Use an organizational chart to lay out who's in charge of what in your company. Show how each person's unique experience will contribute to the success of your venture. Consider including resumes and CVs of key members of your team.
Service or product line
Describe what you sell or what service you offer. Explain how it benefits your customers and what the product lifecycle looks like. Share your plans for intellectual property, like copyright or patent filings. If you're doing research and development for your service or product, explain it in detail.
Marketing and sales
There's no single way to approach a marketing strategy. Your strategy should evolve and change to fit your unique needs.
Your goal in this section is to describe how you'll attract and retain customers. You'll also describe how a sale will actually happen. You'll refer to this section later when you make financial projections, so make sure to thoroughly describe your complete marketing and sales strategies.
If you're asking for funding, this is where you'll outline your funding requirements. Your goal is to clearly explain how much funding you’ll need over the next five years and what you'll use it for.
Specify whether you want debt or equity, the terms you'd like applied, and the length of time your request will cover. Give a detailed description of how you'll use your funds. Specify if you need funds to buy equipment or materials, pay salaries, or cover specific bills until revenue increases. Always include a description of your future strategic financial plans, like paying off debt or selling your business.
Supplement your funding request with financial projections. Your goal is to convince the reader that your business is stable and will be a financial success.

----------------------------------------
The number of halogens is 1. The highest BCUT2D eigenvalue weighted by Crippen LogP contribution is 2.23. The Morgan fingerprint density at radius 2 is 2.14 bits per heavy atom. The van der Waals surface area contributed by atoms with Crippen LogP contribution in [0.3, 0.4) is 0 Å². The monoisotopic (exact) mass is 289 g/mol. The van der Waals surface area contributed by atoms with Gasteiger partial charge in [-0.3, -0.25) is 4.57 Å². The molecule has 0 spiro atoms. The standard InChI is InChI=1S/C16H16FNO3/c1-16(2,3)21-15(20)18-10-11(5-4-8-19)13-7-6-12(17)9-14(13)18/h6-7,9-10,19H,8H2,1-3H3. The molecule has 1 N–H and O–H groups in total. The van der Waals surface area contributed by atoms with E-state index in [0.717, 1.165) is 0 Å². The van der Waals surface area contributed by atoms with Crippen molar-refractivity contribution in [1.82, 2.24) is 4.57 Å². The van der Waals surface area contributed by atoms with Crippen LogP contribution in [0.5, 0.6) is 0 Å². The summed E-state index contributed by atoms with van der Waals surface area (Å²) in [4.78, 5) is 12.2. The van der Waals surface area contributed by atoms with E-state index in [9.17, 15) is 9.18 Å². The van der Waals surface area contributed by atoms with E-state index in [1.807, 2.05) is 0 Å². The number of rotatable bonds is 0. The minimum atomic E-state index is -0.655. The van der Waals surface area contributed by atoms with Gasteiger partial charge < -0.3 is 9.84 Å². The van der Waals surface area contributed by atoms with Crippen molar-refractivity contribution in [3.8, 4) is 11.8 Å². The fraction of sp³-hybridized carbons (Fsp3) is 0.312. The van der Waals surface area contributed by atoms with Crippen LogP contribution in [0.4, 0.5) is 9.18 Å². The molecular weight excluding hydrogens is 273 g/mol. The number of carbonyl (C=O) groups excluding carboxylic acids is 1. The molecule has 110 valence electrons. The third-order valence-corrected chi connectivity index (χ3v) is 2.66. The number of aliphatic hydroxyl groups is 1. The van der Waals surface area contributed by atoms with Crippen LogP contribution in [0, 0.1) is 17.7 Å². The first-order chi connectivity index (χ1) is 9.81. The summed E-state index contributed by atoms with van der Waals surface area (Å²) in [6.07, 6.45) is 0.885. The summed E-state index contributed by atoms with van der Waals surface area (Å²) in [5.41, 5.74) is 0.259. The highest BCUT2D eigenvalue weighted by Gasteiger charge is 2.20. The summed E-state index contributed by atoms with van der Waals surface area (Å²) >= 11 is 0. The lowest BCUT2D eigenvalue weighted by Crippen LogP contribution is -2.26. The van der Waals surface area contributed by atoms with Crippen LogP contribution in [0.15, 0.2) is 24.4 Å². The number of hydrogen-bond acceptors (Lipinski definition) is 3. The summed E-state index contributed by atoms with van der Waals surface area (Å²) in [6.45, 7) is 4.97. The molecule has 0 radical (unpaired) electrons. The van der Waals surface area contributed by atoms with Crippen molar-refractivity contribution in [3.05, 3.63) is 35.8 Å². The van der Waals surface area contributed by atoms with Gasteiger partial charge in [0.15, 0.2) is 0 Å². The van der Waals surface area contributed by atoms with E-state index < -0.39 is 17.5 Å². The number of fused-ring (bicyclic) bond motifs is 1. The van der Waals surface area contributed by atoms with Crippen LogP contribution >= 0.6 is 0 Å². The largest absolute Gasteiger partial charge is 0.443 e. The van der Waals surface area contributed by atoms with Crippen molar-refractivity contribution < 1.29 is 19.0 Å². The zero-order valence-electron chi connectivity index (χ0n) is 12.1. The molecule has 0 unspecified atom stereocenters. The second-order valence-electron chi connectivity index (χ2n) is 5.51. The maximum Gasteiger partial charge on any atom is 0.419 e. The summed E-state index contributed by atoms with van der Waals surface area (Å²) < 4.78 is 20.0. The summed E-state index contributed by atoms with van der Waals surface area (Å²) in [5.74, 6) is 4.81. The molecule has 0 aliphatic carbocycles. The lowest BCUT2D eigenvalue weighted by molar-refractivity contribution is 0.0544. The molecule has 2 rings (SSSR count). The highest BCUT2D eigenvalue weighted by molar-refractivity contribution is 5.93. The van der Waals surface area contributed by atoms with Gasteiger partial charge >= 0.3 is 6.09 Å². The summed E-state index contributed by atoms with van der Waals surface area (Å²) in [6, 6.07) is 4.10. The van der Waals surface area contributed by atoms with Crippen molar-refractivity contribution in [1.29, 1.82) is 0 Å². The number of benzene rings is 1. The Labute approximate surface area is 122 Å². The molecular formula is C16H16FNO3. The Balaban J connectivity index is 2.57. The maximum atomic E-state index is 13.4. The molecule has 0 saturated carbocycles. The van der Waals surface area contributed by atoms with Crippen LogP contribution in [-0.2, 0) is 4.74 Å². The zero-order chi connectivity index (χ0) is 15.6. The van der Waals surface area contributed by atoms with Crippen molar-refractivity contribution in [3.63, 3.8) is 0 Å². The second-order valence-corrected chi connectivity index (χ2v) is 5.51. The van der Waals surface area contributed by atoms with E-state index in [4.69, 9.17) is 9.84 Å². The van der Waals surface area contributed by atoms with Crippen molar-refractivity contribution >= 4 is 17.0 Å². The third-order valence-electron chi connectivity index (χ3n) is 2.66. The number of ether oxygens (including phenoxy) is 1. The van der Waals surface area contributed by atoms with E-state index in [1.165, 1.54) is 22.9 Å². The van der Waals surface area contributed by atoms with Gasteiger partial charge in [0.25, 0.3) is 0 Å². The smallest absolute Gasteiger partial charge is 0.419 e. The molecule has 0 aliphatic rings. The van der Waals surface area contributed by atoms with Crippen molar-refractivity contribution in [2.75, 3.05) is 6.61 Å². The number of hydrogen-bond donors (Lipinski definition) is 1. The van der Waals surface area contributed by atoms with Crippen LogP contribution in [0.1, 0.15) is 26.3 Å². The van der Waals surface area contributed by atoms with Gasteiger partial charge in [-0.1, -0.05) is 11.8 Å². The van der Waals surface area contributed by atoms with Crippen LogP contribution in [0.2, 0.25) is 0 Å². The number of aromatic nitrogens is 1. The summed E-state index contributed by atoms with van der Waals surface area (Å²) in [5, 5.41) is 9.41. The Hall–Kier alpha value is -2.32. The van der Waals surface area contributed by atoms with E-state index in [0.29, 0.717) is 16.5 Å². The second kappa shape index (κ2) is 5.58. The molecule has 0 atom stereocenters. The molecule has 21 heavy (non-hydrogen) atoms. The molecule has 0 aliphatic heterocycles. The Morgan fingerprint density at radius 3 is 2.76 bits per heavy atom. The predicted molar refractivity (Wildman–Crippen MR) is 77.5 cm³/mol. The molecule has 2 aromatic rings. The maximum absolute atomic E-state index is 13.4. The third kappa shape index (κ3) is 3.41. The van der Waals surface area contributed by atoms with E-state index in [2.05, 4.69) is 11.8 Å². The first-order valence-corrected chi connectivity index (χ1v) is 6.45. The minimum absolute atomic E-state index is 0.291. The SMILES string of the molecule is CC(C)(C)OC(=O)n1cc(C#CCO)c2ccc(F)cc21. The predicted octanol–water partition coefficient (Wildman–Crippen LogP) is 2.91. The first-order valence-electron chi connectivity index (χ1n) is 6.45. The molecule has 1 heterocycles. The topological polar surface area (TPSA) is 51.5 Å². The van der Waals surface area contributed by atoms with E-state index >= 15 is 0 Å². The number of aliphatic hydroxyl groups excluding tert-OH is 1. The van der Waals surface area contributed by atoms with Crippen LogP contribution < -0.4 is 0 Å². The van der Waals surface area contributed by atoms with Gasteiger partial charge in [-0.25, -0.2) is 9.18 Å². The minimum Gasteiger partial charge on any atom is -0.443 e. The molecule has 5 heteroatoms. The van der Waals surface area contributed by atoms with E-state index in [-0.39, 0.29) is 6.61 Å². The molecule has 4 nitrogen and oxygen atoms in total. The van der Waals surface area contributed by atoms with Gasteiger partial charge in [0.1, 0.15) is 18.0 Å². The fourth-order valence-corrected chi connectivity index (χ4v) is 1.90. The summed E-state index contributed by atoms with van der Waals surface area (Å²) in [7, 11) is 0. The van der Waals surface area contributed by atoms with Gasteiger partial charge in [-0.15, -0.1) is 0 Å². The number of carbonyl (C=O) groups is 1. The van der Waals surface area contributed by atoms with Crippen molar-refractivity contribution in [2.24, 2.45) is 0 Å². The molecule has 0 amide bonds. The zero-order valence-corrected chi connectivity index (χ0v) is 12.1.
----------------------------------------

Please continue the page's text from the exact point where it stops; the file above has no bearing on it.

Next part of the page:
If your business is already established, include income statements, balance sheets, and cash flow statements for the last three to five years. If you have other collateral you could put against a loan, make sure to list it now.
Provide a prospective financial outlook for the next five years. Include forecasted income statements, balance sheets, cash flow statements, and capital expenditure budgets. For the first year, be even more specific and use quarterly — or even monthly — projections. Make sure to clearly explain your projections, and match them to your funding requests.
This is a great place to use graphs and charts to tell the financial story of your business.
Use your appendix to provide supporting documents or other materials were specially requested. Common items to include are credit histories, resumes, product pictures, letters of reference, licenses, permits, patents, legal documents, and other contracts.
Example traditional business plans
Before you write your business plan, read the following example business plans written by fictional business owners. Rebecca owns a consulting firm, and Andrew owns a toy company.
Lean startup format
You might prefer a lean startup format if you want to explain or start your business quickly, your business is relatively simple, or you plan to regularly change and refine your business plan.
Lean startup formats are charts that use only a handful of elements to describe your company’s value proposition, infrastructure, customers, and finances. They’re useful for visualizing tradeoffs and fundamental facts about your company.
There are different ways to develop a lean startup template. You can search the web to find free templates to build your business plan. We discuss nine components of a model business plan here:
Note the other businesses or services you’ll work with to run your business. Think about suppliers, manufacturers, subcontractors, and similar strategic partners.